A retirement home in Wisconsin is suffering a huge loss after eight nuns died of COVID-related illnesses within a week of each other.
The deaths happened at Notre Dame of Elm Grove.
"Every one of our sisters is really important," Sister Debra Sciano, the provincial leader of the School Sisters of Notre Dame Central Pacific Province, told WTMJ. "Not only to us, but we feel they have touched thousands of lives we'll never be aware of.
All of the sisters, who were mentors in the community for many years, died within days of each other, according to Trudy Hamilton, a spokeswoman for the School Sisters of Notre Dame Central Pacific Province.
“It was quite a shock in a short amount of time,” Ms. Hamilton added.
Sisters Rose M. Feess, 91, and Mary Elva Wiesner, 94, died on December 9, per the home’s obituary. Their deaths were followed by Dorothy MacInture, 880, and Sister Mary Alexius Portz, 96.
Sisters Joan Emily Kaul, 95, Lillia Langreck, 92, and Michael Marie Laux, 90, died on Monday, while Sister Cynthia Borman, 90, died on Tuesday.
According to CNN, the facility was first used as an orphanage for children in 1859 before being converted into a residence for elderly and sick sisters.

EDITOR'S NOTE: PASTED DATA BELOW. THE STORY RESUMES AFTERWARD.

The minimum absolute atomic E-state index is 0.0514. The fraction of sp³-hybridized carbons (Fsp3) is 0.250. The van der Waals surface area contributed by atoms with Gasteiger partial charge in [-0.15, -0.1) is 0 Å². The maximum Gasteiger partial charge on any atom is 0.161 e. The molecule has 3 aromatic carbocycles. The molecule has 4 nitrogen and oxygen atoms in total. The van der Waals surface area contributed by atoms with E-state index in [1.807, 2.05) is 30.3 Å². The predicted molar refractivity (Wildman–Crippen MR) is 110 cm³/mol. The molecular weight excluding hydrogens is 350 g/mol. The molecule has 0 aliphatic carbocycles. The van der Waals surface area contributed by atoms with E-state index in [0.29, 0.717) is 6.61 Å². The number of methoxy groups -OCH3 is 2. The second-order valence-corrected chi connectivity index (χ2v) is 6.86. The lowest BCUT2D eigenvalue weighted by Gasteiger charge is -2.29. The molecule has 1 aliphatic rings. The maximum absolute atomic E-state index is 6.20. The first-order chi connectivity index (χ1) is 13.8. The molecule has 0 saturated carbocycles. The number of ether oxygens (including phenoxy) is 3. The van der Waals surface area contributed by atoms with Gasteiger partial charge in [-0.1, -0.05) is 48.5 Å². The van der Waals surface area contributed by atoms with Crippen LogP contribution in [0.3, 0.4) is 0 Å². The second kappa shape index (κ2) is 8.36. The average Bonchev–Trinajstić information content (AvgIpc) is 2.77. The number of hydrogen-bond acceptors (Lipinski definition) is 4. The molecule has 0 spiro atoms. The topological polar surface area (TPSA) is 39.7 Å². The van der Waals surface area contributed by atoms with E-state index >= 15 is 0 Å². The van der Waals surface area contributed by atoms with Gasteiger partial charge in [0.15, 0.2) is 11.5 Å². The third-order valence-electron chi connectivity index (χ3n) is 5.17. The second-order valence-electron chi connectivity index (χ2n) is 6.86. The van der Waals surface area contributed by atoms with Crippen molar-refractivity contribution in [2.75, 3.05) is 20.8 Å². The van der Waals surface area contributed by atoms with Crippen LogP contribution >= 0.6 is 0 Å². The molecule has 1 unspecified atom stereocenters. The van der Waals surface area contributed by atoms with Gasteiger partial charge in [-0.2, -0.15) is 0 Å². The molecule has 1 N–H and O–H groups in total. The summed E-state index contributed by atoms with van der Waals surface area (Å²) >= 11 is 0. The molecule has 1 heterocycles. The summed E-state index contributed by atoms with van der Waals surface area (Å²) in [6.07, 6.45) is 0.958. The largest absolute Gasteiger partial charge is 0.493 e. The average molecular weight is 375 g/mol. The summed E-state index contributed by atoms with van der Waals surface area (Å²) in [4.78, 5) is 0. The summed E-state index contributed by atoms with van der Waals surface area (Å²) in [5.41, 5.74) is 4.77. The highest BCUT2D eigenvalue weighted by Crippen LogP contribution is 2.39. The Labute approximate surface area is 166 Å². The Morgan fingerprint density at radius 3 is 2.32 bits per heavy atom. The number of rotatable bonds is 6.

It is currently home to 88 nuns, some of whom have also contracted the virus, Sciano said.
"They are receiving wonderful care," she explained, adding, "They're doing well right now. We're hopeful that they will get through this.
Experts warn that the sisters were considered “high-risk” as older populations are more vulnerable to the novel virus.
The outlet noted that they all lived communally, which allowed for easier transmission from person-to-person.
Wisconsin has seen a consistent uptick in cases with 482,443 cases and 4,566 deaths since the onset of the pandemic, per a New York Times database.
The deaths come a few months after 13 members in the Congregation of the Sisters of St. Felix of Cantalice, or Felician Sisters in Livonia, Michigan died from COVID. They ranged in age from 69 to 99 years old.
Additionally, in May, six nuns died from the virus at Our Lady of the Angels Convent, in Greenfield, Wisconsin.